An Amherst developer plans to buy the Bank of Buffalo Building next week and possibly tear down the 19th-century landmark for a high-rise project.
Ciminelli Development Corp. wants to demolish the 94-year-old building at Main and Seneca streets and combine the land with the adjoining Chamber of Commerce site.
Ciminelli's plans call for an office building, a project that was first proposed in 1986. The company considers the Chamber site too small and thinks both properties are needed to make the project viable.
"We're looking at the feasibility of keeping the building, but right now it looks like a detriment," said William Stark, vice president of Ciminelli.
If the project calls for demolition, the preservationist community is almost certain to oppose the action.
The Bank of Buffalo Building is in the Joseph Ellicott Preservation District and has limited protection against demolition or exterior changes. Demolition would require approval of the Buffalo Preservation Board or the Common Council.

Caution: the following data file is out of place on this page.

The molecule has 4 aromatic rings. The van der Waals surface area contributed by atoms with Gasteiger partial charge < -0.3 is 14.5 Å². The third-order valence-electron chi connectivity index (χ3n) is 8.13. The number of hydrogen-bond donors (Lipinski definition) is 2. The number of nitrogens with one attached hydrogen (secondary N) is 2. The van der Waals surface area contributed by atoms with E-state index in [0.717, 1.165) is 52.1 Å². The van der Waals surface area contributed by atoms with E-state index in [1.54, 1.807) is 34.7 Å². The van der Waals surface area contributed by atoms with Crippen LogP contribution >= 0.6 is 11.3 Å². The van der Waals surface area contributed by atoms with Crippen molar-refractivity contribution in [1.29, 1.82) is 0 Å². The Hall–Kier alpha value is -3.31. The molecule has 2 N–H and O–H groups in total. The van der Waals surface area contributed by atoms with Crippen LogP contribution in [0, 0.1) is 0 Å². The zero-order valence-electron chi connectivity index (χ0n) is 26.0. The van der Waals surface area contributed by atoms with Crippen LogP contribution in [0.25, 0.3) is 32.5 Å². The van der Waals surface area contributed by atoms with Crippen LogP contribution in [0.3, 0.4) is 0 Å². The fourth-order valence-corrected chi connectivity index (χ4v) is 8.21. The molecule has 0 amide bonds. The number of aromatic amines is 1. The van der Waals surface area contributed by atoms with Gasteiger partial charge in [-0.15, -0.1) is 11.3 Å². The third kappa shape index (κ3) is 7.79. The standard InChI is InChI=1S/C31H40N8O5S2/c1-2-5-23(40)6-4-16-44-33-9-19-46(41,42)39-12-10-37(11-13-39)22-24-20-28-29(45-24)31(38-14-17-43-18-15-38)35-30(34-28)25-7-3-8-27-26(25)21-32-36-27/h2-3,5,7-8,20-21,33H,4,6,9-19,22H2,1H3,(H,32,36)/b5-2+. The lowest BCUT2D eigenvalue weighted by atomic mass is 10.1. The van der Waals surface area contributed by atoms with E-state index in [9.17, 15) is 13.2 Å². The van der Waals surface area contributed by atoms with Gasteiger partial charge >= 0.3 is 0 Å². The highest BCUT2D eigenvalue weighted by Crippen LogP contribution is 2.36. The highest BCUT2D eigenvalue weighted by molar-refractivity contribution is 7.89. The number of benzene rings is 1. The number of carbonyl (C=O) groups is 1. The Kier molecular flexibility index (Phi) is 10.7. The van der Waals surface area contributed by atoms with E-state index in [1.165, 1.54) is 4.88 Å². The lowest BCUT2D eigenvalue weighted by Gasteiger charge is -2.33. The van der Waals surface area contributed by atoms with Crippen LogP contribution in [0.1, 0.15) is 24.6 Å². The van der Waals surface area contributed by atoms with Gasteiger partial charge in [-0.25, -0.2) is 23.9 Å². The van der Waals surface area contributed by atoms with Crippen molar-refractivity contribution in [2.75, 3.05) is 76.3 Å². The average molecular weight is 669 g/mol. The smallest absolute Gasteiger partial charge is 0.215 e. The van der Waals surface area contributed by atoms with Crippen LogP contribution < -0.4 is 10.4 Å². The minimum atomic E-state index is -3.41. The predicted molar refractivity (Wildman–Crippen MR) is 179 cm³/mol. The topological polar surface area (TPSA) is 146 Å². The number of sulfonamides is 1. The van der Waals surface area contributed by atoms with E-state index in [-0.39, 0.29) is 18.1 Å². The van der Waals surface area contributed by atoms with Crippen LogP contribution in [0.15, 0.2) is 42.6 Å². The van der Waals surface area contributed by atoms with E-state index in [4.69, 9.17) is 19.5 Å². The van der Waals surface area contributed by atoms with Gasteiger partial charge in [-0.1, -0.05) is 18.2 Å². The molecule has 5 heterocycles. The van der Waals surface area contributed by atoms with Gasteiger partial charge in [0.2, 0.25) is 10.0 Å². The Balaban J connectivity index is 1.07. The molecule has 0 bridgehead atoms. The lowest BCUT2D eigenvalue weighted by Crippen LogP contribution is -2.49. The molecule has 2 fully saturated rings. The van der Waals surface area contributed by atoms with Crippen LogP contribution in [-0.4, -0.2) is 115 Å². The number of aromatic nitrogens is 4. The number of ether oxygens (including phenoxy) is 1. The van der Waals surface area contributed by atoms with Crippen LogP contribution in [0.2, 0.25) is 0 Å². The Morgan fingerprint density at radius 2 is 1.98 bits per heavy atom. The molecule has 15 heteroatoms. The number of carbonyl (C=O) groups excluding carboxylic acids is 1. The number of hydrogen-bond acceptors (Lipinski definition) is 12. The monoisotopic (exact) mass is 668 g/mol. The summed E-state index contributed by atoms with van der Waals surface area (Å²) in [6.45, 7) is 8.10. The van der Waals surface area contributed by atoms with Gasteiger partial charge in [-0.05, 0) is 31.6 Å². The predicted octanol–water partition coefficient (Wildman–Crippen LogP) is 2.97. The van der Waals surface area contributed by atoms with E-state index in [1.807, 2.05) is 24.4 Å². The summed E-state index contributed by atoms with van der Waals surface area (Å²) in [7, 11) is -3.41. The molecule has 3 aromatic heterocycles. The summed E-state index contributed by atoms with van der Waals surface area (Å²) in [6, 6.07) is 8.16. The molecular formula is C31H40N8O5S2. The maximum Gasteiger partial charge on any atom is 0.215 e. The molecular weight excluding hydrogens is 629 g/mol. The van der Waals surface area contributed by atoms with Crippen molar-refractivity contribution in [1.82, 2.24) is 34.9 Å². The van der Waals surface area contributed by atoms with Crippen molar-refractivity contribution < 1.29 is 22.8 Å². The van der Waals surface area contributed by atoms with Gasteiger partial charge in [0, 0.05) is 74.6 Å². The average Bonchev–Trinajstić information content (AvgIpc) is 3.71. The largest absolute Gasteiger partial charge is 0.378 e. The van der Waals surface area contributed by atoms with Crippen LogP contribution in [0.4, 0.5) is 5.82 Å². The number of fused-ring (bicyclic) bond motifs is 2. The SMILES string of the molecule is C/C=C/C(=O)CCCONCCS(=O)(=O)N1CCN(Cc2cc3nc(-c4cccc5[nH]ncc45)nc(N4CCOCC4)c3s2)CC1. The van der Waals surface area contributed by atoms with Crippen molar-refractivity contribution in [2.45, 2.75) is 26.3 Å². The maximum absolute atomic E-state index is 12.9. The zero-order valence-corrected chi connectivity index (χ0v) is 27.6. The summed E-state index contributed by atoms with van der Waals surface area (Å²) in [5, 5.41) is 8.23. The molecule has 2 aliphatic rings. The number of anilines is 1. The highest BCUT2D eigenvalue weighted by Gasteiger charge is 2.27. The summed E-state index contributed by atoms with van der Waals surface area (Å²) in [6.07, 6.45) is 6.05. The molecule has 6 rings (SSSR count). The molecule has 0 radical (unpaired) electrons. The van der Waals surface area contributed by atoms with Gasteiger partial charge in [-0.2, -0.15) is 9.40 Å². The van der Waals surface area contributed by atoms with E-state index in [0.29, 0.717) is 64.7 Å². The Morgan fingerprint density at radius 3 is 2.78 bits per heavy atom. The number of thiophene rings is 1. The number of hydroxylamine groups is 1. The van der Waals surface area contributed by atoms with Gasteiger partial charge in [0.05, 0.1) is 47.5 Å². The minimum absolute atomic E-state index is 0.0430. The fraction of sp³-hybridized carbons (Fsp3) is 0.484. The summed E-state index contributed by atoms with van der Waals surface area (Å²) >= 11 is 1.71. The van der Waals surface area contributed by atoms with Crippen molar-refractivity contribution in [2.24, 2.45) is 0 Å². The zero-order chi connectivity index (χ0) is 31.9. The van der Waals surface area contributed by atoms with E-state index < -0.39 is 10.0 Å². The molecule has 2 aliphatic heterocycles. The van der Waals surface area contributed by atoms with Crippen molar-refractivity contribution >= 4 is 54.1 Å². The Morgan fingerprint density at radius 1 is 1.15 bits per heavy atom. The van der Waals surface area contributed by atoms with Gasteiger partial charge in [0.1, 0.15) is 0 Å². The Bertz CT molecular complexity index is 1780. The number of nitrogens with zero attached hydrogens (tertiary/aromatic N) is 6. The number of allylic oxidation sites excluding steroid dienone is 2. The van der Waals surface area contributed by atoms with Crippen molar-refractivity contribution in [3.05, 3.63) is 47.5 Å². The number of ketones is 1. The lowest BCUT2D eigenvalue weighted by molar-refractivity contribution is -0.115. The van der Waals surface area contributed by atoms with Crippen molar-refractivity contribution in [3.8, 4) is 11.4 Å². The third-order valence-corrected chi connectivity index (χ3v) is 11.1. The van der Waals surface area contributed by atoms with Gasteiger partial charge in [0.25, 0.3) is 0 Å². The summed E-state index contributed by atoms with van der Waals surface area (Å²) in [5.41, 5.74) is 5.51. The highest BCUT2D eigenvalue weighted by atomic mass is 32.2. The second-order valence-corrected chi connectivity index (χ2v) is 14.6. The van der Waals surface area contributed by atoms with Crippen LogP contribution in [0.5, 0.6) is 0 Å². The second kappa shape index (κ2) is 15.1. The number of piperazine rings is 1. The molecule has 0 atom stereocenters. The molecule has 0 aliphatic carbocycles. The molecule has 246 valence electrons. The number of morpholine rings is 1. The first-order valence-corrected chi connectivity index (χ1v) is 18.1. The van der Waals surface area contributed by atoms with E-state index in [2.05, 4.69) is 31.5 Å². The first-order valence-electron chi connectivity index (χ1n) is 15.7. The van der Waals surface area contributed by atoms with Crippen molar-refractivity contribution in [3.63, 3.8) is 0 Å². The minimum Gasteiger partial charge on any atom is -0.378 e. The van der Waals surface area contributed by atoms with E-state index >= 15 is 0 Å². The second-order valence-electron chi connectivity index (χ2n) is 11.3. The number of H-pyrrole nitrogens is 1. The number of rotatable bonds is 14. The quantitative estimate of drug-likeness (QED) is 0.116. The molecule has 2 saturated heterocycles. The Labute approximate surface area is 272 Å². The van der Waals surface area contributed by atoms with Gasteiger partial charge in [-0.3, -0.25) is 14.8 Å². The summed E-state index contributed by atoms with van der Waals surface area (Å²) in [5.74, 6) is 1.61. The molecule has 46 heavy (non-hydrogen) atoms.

Susan A. McCartney, president of the Preservation Coalition of Erie County, said her group will continue to push for restoration of the bank building. She said the coalition will argue that the bank building can be preserved as part of a larger development involving the Chamber site.
"They will have a tough time convincing the community that it can't be done because it's already been done," said Ms. McCartney, referring to the Chamber building that was torn down.
Designed by W.R. Gibson, an Englishman, the Bank Building is known for its stonework and glass dome. The structure also is considered an excellent example of Renaissance-revival architecture and a reminder of Buffalo's booming economy in the late 19th century.
In buying the building, Ciminelli has exercised an option it acquired from the owner, Kimmins Industrial Service Corp. Kimmins, at one time, had considered attempting to place the building on the National Register of Historic Places and, if successful, restoring it. The restoration cost was estimated at $1.5 million.
Ms. McCartney said her group would like to meet with Frank Ciminelli, company president.
Barring that, the coalition is prepared to fight his plans for demolition.
She expressed confidence that the city's preservation board and the Common Council would oppose a demolition.
Stark said the Bank of Buffalo Building will be purchased next week and the city-owned Chamber site within 30 days. He declined to discuss the company's redevelopment plans, except to say that two major tenants are interested in locating offices in the proposed building.